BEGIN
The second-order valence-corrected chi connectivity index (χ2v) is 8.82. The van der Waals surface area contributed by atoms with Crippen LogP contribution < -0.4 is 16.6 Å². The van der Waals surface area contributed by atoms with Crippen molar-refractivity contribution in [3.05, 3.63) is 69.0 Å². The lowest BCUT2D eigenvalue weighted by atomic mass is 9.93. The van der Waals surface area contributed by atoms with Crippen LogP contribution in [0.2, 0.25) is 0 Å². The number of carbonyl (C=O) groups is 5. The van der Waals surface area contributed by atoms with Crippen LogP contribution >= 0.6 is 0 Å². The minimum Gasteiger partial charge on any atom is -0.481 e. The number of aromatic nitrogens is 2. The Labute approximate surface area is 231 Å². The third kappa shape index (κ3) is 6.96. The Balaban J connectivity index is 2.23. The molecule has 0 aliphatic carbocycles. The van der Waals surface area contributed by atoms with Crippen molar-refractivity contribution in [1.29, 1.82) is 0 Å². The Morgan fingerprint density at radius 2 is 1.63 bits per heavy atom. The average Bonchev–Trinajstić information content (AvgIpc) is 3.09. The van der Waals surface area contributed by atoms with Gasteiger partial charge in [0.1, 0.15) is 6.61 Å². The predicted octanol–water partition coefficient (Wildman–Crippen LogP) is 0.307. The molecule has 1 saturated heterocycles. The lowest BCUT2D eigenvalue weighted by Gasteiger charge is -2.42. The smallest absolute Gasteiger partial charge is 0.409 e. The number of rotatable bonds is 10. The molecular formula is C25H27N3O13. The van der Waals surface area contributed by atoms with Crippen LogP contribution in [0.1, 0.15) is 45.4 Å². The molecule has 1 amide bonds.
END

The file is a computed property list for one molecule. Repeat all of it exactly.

The second-order valence-corrected chi connectivity index (χ2v) is 8.82. The van der Waals surface area contributed by atoms with Crippen LogP contribution < -0.4 is 16.6 Å². The van der Waals surface area contributed by atoms with Crippen molar-refractivity contribution in [3.05, 3.63) is 69.0 Å². The lowest BCUT2D eigenvalue weighted by atomic mass is 9.93. The van der Waals surface area contributed by atoms with Crippen LogP contribution in [0.2, 0.25) is 0 Å². The number of carbonyl (C=O) groups is 5. The van der Waals surface area contributed by atoms with Crippen LogP contribution >= 0.6 is 0 Å². The minimum Gasteiger partial charge on any atom is -0.481 e. The number of aromatic nitrogens is 2. The Labute approximate surface area is 231 Å². The third kappa shape index (κ3) is 6.96. The Balaban J connectivity index is 2.23. The molecule has 0 aliphatic carbocycles. The van der Waals surface area contributed by atoms with Crippen molar-refractivity contribution in [1.29, 1.82) is 0 Å². The Morgan fingerprint density at radius 2 is 1.63 bits per heavy atom. The average Bonchev–Trinajstić information content (AvgIpc) is 3.09. The van der Waals surface area contributed by atoms with Gasteiger partial charge in [0.1, 0.15) is 6.61 Å². The predicted octanol–water partition coefficient (Wildman–Crippen LogP) is 0.307. The molecule has 1 saturated heterocycles. The lowest BCUT2D eigenvalue weighted by Gasteiger charge is -2.42. The smallest absolute Gasteiger partial charge is 0.409 e. The number of rotatable bonds is 10. The molecular formula is C25H27N3O13. The van der Waals surface area contributed by atoms with Crippen LogP contribution in [0.1, 0.15) is 45.4 Å². The molecule has 1 amide bonds.